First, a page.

By Dan Durkin–
(CBS) Trailing the Raiders 20-19 with 1:30 left in the game Sunday, the Bears faced a fourth-and-5 situation from their own 25-yard line. A game that had gone through five lead changes boiled down to one play.
To this point in the drive, quarterback Jay Cutler hadn’t completed a pass. The Bears were sacked on their first pass attempt, and their second was closer to being intercepted than completed.
The Raiders played the same coverage on both passes — Cover-1 lurk, in which five defenders (cornerbacks and linebackers) are manned up, one safety is deep in single-high and the other safety is roving and “lurking” underneath as a middle-hook zone defender.
Charles Woodson was the lurking safety lining up on the two-receiver side of the formation, and he had just intercepted Cutler in the red zone on the previous drive.
On each of the three throws, the Bears used their 11 personnel grouping from three-by-two sets, with the three-receiver side to the left. This alignment kept Woodson on the offense’s right side. Furthermore, the Raiders manned up linebacker Ray-Ray Armstrong against tight end Martellus Bennett.
(All images courtesy of NFL GamePass)
Here’s a presnap look of the alignment before the second-down play. Woodson is circled in yellow in both images below.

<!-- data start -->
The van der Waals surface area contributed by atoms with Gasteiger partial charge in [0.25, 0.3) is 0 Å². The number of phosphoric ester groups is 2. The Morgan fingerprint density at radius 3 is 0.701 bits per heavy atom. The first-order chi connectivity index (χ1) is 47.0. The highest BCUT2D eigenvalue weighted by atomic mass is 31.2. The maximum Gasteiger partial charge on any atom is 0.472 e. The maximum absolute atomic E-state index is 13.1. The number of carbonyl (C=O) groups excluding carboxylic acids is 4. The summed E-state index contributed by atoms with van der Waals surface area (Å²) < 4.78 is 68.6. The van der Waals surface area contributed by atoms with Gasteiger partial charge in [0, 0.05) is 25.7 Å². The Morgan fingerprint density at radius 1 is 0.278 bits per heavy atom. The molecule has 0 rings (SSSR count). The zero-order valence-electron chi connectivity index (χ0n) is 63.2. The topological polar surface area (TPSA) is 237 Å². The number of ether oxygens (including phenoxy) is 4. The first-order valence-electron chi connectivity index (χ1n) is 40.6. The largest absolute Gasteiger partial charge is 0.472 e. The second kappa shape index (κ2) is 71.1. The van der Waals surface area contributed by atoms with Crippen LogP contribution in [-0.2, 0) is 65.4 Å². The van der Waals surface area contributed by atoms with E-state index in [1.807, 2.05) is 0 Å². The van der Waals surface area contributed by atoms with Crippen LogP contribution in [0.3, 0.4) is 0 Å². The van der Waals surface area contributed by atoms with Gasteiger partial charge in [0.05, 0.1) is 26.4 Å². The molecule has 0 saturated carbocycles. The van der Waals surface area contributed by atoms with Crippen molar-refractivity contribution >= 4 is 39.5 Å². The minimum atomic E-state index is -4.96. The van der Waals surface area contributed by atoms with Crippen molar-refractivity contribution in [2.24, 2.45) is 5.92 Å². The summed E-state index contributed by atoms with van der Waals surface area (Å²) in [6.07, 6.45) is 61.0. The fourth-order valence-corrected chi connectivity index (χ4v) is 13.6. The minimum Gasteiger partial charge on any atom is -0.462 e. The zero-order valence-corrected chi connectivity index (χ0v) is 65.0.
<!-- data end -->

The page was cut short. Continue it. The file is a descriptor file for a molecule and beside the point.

Here’s a presnap look of the alignment before the third-down play.
Bears offensive coordinator Adam Gase used this information about the defense to create leverage and room for Bennett, who has become the Bears’ go-to receiver in top receiver Alshon Jeffery’s absence.
On the fourth-down throw, Bennett is the No. 3 receiver to the trips side, detached from the formation. The Bears use Marquess Wilson (the No. 1 receiver) on a vertical clearout to take his defender and occupy the deep safety. Eddie Royal (the No. 2 receiver) releases on a shallow crossing route underneath to occupy Woodson, while Bennett runs a stick route into the vacated area.
Bennett’s release on this play is critical to the success of the route and the throw. He stems Armstrong inside off of the snap.
In doing so, he gains leverage and snaps his route toward the sideline. He’s now positioned to use his body to shield the defender from the ball and give Cutler a throwing window. Armstrong’s left in a trail position, and Cutler puts the ball right on the money for Bennett to make the game-extending catch.
This was perfectly executed and excellent recognition by Gase to dial up a safe throw on a coverage mismatch to a player Cutler currently trusts more than any other to make a play.
The Bears went on to drive the ball down to the Raiders’ 31-yard line, using flares, stick and mirrored route combinations. Surprisingly, the Raiders stuck with the same coverage on all but one play, on which they played Cover-4. They surrendered underneath and sideline throws to the Bears.
By going shotgun and working shorter route combinations toward the sideline, the Bears effectively took the pass rush out of the game. The Raiders’ off-man coverage allowed the Bears to deliberately work the ball down the field with high-percentage throws and kept the ball out of harm’s way en route to their first win of the season.
Dan Durkin covers the Bears for CBSChicago.com and is a frequent contributor to 670 The Score. Follow him on Twitter at @djdurkin.